The Guide to Practical and Pragmatic IT Architecture Design

Disaster Recovery And Operations Test

Disaster recovery testing is the phase to ensure that in case of any disaster, the system continues working. It also is called business continuity to ensure business can continue in case a disaster strucks. 

To plan a testing strategy for this phase, there are 2 parts to it: 1) scope and 2) required recovery time. 

For the scope, one needs to understand the different solution components that can cause an outage or failure. Best is took at the architecture blueprint and look at each component and ask what happens when that specific component fails. That could be a server not working, a network switch or any other component that is part of the solution. And one needs to think really out of the box as the case study below shows.

Case study:

A third party datacenter hosted critical core systems for a large investment bank. A new design was delivered to make it failure safe as all servers and network were made redundant in case of outage. It is also included a second battery capacity in case of power failure. And if the battery would lower to below 10% of its capacity, the servers would automatically shutdown.  However, failure struck and hit the datacenter. What happened? 

The datacenter used air conditioners to maintain the temperature and cool down the extensive heat. At the specific moment, one of the larger air conditioners  broke down, and there was no backup unit with same capacity to cool down the datacenter. Result was that the servers overheated and crashed with extensive impact on the bank operations. 


Once all components have been identified, one needs to look in case of failure, what are the required recovery timeframes. Typically the business provides an overall recovery window requirement, but that means for an architect that he/she needs to analyze the impact on each of the impact on the underlying components.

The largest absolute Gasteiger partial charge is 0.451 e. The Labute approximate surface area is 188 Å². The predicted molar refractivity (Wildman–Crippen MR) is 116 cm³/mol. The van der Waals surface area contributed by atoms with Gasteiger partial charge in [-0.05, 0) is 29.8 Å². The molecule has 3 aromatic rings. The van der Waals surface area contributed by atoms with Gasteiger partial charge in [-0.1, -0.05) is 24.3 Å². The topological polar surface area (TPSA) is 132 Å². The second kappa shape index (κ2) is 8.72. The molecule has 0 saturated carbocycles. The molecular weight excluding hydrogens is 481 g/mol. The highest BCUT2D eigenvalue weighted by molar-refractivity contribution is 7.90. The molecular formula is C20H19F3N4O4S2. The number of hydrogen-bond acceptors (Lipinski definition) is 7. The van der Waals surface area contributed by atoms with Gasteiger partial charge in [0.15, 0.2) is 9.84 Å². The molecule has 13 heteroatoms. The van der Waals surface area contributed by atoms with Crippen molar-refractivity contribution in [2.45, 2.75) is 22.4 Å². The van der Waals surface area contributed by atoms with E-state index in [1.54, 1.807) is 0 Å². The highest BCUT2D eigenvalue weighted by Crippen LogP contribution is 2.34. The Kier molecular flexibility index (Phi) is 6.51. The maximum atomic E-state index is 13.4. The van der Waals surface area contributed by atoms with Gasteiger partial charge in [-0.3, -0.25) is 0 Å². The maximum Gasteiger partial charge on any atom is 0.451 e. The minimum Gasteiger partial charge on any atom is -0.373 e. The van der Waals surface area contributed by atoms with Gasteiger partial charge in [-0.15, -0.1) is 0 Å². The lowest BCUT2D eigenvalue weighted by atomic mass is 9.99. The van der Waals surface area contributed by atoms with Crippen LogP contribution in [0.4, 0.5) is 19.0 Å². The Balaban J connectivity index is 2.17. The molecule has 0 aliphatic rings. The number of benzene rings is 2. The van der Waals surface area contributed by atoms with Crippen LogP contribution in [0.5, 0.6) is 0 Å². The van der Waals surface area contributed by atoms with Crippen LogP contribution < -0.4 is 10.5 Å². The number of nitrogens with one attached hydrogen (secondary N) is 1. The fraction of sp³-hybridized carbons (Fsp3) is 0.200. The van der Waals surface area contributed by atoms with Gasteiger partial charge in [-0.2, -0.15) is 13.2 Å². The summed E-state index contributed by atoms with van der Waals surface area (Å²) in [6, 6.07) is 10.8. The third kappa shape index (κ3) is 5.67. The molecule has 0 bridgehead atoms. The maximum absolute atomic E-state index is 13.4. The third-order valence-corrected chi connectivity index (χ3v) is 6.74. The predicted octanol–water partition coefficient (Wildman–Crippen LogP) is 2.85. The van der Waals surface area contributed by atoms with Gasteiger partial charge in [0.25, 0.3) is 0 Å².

The primary metrics for disaster recovery is typically expressed in the mean time between failure (MTBF) and the mean time to recover (MTTR). MTBF is the average length of time between major outages, but more relevant for DR testing is the MTTR that is the average time in hours or minutes to restore an IT component that failed.

So, the required recovery time for a network switch could be more critical as a fundamental underlying component then a file server for instance. Once each of the MTTR are defined, these components need to be tested as a whole or separately dependent on the conditions and reach of DR testing.  


Required recovery time / MTTR

Application Server (Disk, memory, IO)

8 hours during working hours

Database Server


Web Server






Network Switch

10 minutes during working hours

WAN Connection

10 minutes during working hours

In most cases, companies only test DR with just a few overall scenarios and some direct component testing. 

Operations Testing

Operations testing validates that the tooling and processes to maintain operations of a software platform works as specified. It validates the following areas:
  • Configuration
  • Monitoring
  • Logging & Auditing
  • Backup, Restore & Archiving 
Technology Architecture Operations Testing

For each of these areas, a simulation of production environment is performed and validated through its results that the operational areas do work accordingly to the functional and technical specifications.   

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